Q: I understand that you used the new "Pathways approach" with your student, Travone Sukie. Please tell me more about that. 

    A: We looked at his trajectory as a single father who is working and going to school. He’s trying to make a better life for himself and his 2-year-old son. As he was developing his resume, we talked about his career goals and how we can move him in that direction. We also discussed about the skills he’s already acquired in his previous work experience, as well as academic coursework. Not only did his resume help him understand what he brought to the table as an aspiring professional, but it helped him improve his networking skills. He shared with me that he attended conferences and was more empowered to do so because he was well aware of what he is offering and what he does best. Together, we developed plans and tools for his success! 


  • Jo Ann Todaro - Athletic Director

    JoAnn Todaro FacesHow long have you worked at PGCC?

    I've been here 33 years. Yeah, that's a long time!

     Describe what the campus was like when you started.

    It was a lot different. Accokeek, Chesapeake Hall, the Center for Advanced Technology (CAT) building, and the Academy of Health Sciences building weren’t here. The library used to be on the second floor of Kent Hall and Bladen was just a little building, not what it is today. There was a lot more green space, of course. Oh, and we used to have a pub where the print shop is!

    How did you get started in your career. What led you here?

    I’ve always loved athletics. It’s what motivated me as a teenager. I always thought that I would go into some kind of service work. I did a lot of volunteer work with the Maryland Institute for the Blind because my parents were blind. I honestly expected to do that my whole life. I took a job here at the college and fell in love with working here. When an opportunity opened up in the Athletics department, I knew that was where I wanted to be. After six months in student accounting, I became the Athletic Coordinator.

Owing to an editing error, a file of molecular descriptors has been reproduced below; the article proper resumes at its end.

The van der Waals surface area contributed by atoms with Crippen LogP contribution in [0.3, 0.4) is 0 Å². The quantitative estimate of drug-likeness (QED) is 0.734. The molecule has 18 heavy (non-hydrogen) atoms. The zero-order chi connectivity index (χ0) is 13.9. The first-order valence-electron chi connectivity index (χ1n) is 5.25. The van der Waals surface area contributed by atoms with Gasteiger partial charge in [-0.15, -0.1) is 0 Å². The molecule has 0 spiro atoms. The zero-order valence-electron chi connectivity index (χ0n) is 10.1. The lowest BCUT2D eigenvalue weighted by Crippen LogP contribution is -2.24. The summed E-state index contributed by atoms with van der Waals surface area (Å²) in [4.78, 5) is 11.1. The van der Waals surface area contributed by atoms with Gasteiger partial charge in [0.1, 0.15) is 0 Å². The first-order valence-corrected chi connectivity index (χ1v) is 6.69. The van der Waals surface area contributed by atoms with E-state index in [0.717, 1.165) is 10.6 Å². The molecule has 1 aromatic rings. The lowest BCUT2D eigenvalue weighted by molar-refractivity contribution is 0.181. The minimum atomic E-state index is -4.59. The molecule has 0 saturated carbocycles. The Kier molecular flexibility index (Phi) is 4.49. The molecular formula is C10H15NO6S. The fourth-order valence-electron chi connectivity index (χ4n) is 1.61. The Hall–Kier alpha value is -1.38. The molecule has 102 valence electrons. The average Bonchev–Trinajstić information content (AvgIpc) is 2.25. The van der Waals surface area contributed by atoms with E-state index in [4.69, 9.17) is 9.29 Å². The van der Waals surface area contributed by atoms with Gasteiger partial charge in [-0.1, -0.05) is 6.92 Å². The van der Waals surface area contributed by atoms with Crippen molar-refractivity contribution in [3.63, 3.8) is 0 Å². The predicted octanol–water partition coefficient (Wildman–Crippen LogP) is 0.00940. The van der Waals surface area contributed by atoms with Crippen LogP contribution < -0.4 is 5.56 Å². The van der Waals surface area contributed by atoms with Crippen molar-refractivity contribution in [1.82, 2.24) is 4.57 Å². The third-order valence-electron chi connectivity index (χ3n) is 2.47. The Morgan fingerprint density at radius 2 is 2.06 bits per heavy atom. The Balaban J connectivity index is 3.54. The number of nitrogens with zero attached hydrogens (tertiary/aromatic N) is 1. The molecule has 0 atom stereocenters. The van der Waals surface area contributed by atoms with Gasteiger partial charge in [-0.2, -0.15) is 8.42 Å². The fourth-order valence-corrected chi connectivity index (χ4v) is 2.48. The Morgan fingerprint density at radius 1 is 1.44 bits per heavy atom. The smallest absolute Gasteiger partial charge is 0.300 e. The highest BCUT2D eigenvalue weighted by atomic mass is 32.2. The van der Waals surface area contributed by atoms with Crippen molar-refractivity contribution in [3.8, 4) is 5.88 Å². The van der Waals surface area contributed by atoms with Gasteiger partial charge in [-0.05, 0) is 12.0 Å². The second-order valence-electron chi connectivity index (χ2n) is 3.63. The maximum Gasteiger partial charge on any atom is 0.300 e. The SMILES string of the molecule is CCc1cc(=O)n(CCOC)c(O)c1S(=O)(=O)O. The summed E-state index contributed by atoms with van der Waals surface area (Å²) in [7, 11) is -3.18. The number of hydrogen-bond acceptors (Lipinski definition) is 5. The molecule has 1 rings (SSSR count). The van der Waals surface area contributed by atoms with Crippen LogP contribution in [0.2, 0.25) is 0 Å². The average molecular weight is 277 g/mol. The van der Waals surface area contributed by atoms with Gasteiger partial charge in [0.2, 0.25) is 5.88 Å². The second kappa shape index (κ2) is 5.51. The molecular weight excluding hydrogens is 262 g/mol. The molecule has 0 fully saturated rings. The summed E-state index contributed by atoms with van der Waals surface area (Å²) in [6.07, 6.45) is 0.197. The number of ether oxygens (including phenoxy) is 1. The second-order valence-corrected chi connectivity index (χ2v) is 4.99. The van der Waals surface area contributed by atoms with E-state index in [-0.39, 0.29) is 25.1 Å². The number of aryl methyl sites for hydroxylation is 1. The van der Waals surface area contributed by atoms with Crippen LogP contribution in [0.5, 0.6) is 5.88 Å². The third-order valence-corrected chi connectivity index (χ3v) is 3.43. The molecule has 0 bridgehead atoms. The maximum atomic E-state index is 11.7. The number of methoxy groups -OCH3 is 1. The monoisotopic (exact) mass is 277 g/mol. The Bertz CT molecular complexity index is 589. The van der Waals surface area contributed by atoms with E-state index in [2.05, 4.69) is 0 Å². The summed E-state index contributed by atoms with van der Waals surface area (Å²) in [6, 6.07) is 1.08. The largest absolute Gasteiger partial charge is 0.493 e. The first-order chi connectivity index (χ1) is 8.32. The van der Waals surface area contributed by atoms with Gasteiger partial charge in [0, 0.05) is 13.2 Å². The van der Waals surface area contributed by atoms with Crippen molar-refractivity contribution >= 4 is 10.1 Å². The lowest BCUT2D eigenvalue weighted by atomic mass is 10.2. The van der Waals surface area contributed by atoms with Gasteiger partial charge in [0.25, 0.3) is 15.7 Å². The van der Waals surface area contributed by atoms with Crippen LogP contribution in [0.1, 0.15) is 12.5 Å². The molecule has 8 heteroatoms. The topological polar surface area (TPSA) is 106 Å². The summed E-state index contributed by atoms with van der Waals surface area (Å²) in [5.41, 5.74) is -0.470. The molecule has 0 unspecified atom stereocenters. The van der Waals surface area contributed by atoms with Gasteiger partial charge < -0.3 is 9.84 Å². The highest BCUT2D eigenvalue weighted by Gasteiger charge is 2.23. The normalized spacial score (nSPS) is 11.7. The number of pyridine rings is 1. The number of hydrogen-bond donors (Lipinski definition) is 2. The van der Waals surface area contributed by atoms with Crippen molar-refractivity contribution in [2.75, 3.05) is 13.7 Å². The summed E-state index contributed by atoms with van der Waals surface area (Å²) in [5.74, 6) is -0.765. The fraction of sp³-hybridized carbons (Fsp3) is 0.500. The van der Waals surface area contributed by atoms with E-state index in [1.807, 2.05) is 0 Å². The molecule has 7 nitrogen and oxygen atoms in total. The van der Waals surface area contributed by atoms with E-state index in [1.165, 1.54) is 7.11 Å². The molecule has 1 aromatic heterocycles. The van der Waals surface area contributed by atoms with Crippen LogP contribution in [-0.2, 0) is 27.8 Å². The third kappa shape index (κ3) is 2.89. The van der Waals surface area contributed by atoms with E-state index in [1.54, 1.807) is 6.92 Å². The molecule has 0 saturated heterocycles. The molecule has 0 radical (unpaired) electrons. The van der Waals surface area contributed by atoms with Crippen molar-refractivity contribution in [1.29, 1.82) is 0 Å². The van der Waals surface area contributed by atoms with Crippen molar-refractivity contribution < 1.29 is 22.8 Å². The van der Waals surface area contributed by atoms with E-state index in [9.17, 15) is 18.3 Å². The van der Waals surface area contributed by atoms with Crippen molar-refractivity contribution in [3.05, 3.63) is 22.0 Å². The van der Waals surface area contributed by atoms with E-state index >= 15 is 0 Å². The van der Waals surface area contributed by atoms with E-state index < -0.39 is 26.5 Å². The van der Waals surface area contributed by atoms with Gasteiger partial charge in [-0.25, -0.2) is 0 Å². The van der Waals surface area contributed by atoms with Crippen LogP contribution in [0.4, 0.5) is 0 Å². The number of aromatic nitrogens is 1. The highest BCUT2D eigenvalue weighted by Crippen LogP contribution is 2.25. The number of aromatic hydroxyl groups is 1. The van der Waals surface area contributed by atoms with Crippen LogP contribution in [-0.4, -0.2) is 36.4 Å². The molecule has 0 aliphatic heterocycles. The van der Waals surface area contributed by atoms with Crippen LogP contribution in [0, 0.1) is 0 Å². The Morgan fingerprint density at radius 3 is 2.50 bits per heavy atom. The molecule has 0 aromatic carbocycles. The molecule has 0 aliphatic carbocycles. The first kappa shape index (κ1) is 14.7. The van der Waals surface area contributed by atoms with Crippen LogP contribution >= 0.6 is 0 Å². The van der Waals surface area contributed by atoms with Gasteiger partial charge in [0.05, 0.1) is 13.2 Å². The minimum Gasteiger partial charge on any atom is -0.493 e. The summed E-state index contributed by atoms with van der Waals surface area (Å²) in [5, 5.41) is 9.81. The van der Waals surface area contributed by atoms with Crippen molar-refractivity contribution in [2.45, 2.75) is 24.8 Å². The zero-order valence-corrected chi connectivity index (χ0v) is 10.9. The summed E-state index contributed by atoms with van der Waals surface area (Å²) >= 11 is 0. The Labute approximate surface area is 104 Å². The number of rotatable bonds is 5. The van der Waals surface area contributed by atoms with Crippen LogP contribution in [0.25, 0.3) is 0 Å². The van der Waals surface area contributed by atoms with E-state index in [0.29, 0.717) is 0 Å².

Who were your mentors early in your PGCC career?

    Ronald Mann was our previous Athletic Director for 43 years, so he was my mentor for the PGCC Athletic program. I was very fortunate to have Ms. Alonia Sharps, our former Chief of Staff and our President, Dr. Dukes as mentors. They both helped me navigate higher educations, and I aspired to be like them. They were so student-centered and inspired me to want to do what I love - helping our students achieve their dreams.  

    Why do you love your job and what you do?

    My students, well our students! I love that every day of my job is different. I like that I get to hear their stories and help them realize it's not the end of the world. We've all been through it and with hard work, a goal and a plan, you can get through it. A lot of times we hit a wall and just need some help getting over it. I want to help our students because a lot of people helped me get over my wall. 

    Tell us about the Athletics 50th Anniversary

    It's awesome! It's a great opportunity to celebrate our past and recognize all the people that started our program because if it weren't for them, we wouldn't be here today. It's been really fun to do all of the activities. We've done a gold uniform day for every sport and invited alumni. It's been great to see them, hear their stories and what they've accomplished. The biggest thing for me is starting the PGCC Hall of Fame to recognize the alumni and employees that came before us. 

    What is your favorite memory as Athletics Director?

    There are so many that I can't pick just one. However, one of them is going to the University of Maryland to see one of my student-athletes graduate, whose parents didn't support her original educational goals. Another favorite is when one of our track team was recognized as the national runners-up. That has to be in the top five. There are too many of the past 33 years to rank them, because when it happens, it's the best ever at the moment.